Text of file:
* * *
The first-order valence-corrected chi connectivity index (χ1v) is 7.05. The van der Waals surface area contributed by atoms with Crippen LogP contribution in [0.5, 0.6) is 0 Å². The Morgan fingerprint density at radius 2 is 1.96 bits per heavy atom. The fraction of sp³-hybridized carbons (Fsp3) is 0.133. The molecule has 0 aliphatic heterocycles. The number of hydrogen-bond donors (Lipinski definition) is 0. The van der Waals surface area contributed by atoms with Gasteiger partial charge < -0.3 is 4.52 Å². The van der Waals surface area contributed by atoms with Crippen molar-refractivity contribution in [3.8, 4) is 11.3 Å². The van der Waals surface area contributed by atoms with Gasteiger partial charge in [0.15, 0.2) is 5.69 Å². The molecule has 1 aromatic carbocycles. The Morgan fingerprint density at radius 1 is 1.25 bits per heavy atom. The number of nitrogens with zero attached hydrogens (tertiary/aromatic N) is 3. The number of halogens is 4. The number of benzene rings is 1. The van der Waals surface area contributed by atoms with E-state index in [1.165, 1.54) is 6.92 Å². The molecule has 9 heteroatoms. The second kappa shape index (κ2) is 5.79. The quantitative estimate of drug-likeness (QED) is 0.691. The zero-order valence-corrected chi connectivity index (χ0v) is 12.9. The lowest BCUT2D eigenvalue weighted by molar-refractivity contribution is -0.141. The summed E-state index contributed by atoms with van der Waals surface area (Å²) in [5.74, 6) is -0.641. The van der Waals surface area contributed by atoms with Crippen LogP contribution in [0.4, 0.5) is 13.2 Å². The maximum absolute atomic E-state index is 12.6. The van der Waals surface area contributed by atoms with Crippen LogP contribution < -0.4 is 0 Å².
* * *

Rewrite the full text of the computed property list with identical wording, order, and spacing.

The first-order valence-corrected chi connectivity index (χ1v) is 7.05. The van der Waals surface area contributed by atoms with Crippen LogP contribution in [0.5, 0.6) is 0 Å². The Morgan fingerprint density at radius 2 is 1.96 bits per heavy atom. The fraction of sp³-hybridized carbons (Fsp3) is 0.133. The molecule has 0 aliphatic heterocycles. The number of hydrogen-bond donors (Lipinski definition) is 0. The van der Waals surface area contributed by atoms with Gasteiger partial charge < -0.3 is 4.52 Å². The van der Waals surface area contributed by atoms with Crippen molar-refractivity contribution in [3.8, 4) is 11.3 Å². The van der Waals surface area contributed by atoms with Gasteiger partial charge in [0.15, 0.2) is 5.69 Å². The molecule has 1 aromatic carbocycles. The Morgan fingerprint density at radius 1 is 1.25 bits per heavy atom. The number of nitrogens with zero attached hydrogens (tertiary/aromatic N) is 3. The number of halogens is 4. The number of benzene rings is 1. The van der Waals surface area contributed by atoms with E-state index in [1.165, 1.54) is 6.92 Å². The molecule has 9 heteroatoms. The second kappa shape index (κ2) is 5.79. The quantitative estimate of drug-likeness (QED) is 0.691. The zero-order valence-corrected chi connectivity index (χ0v) is 12.9. The lowest BCUT2D eigenvalue weighted by molar-refractivity contribution is -0.141. The summed E-state index contributed by atoms with van der Waals surface area (Å²) in [5.74, 6) is -0.641. The van der Waals surface area contributed by atoms with Crippen LogP contribution in [0.4, 0.5) is 13.2 Å². The maximum absolute atomic E-state index is 12.6. The van der Waals surface area contributed by atoms with Crippen LogP contribution < -0.4 is 0 Å².